Now I will deal with the issue of paying ransom money to get hostages free from their abductors.

Kidnapping was a common occurrence in the United States and Canada many years ago  but nowadays, it is so rare, I can`t even remember reading about a kidnapping for ransom for many years now.

But alas, it has become a common occurrence in other parts of the world and for the most part, this crime is committed by Islamic terrorists. It was previously committed by Somali terrorists who actually kidnapped freighters and their crew and the owners of the kidnapped freighters paid millions of dollars to get their freighters and the crew back. Now that crime in that part of the world is history since a number of nations sent warships in the area to protect the freighters and their crews.

There are four governments that I know of that have publically stated that they will not pay the ransoms demanded by terrorists to save the lives of its citizens who have been captured by terrorists and threatened with death. They are the United Kingdom, the United States, Canada and Japan. Now I will give you the updates on those policies.

United Kingdom

Home Secretary Theresa May said in November 2014 that there was new legislation that was designed to stop the families and employers of people kidnapped by organizations like the Islamic State (ISIS) paying for their release. She said, “Our position is clear.  Ransom payments to terrorists are illegal under UK and international law.” May also said at a counter-terrorism event in London where she unveiled parts of a new counter-terrorism bill to be introduced to the British parliament.  “Agreeing to meet the demands of barbaric groups like ISIL (an alternative name for ISIS) would only put many more lives at risk.”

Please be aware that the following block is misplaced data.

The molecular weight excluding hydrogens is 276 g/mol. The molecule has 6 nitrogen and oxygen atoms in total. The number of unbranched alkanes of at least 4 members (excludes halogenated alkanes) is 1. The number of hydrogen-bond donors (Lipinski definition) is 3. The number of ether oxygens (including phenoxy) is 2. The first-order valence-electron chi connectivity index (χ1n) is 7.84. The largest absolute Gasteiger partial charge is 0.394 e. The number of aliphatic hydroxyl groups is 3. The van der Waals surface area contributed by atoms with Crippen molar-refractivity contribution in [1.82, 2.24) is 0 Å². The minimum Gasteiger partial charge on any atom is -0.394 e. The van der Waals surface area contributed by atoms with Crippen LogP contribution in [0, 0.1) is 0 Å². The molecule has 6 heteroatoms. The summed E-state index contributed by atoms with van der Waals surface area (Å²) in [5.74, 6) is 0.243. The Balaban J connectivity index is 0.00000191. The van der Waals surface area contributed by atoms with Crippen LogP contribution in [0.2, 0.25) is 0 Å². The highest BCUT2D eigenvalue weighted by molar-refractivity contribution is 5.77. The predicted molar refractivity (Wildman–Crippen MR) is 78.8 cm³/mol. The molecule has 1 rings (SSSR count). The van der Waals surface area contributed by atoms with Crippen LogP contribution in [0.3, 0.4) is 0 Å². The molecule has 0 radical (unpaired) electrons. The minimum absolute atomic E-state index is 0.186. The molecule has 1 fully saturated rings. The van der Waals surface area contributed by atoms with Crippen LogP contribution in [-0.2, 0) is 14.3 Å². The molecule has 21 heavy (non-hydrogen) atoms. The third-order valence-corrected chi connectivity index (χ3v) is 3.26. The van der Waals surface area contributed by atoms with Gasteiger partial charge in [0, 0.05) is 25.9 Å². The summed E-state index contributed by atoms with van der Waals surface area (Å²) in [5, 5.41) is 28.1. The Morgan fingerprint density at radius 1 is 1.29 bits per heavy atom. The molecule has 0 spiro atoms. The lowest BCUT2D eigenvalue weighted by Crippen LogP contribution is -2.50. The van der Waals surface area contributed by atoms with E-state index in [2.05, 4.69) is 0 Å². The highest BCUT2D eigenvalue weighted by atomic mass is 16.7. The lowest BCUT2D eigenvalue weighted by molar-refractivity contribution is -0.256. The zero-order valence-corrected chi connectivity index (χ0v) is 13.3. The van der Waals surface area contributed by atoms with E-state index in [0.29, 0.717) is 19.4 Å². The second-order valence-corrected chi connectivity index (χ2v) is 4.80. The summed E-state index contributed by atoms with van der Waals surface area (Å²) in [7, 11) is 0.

She was right of course. If the terrorists really believe that they will receive large sums of ransom money for hostages that they have kidnapped, then everyone who is working, traveling or vacationing in areas where the terrorists are located; are at risk of being kidnapped for ransom. We won’t be hearing about a few hostages, we will be hearing bout hundreds of hostages. And they won’t all be just adults. They will include children also. 
 What government will then refuse to pay ransom to save a child from being beheaded by the terrorists that kidnapped the child?


The key policy shaping the Australian Government's response to the kidnapping of Australian citizens overseas is that the government does not pay ransoms. This policy existed in 1994 when David Wilson was kidnapped in Cambodia. At that time, the three governments involved—the United Kingdom, France and Australia—were united in their decision not to pay a ransom to any terrorists demanding money to release their hostages. The Australian Government's longstanding policy is that it does not make payments or concessions to kidnappers. The Australian Government considers paying ransoms increases the risk of further kidnappings. If a stray dog yaps at your door and you give the dog food, it will return to your door yapping for more food.

Kidnapping people for ransom can be a lucrative business and the payment of ransom by terrorists creates an incentive for all kinds of individuals and groups to engage in kidnapping. The Australian government's prime rationale in not paying ransoms is to avoid creating any form of incentive for Australian citizens to be kidnapped by anyone.

The merest hint that the Australian government or any other government may become involved in the ransoming of kidnap victims makes me apprehensive, because of the perception in the minds of some people that this is an indication that any ransom will be underwritten by many government.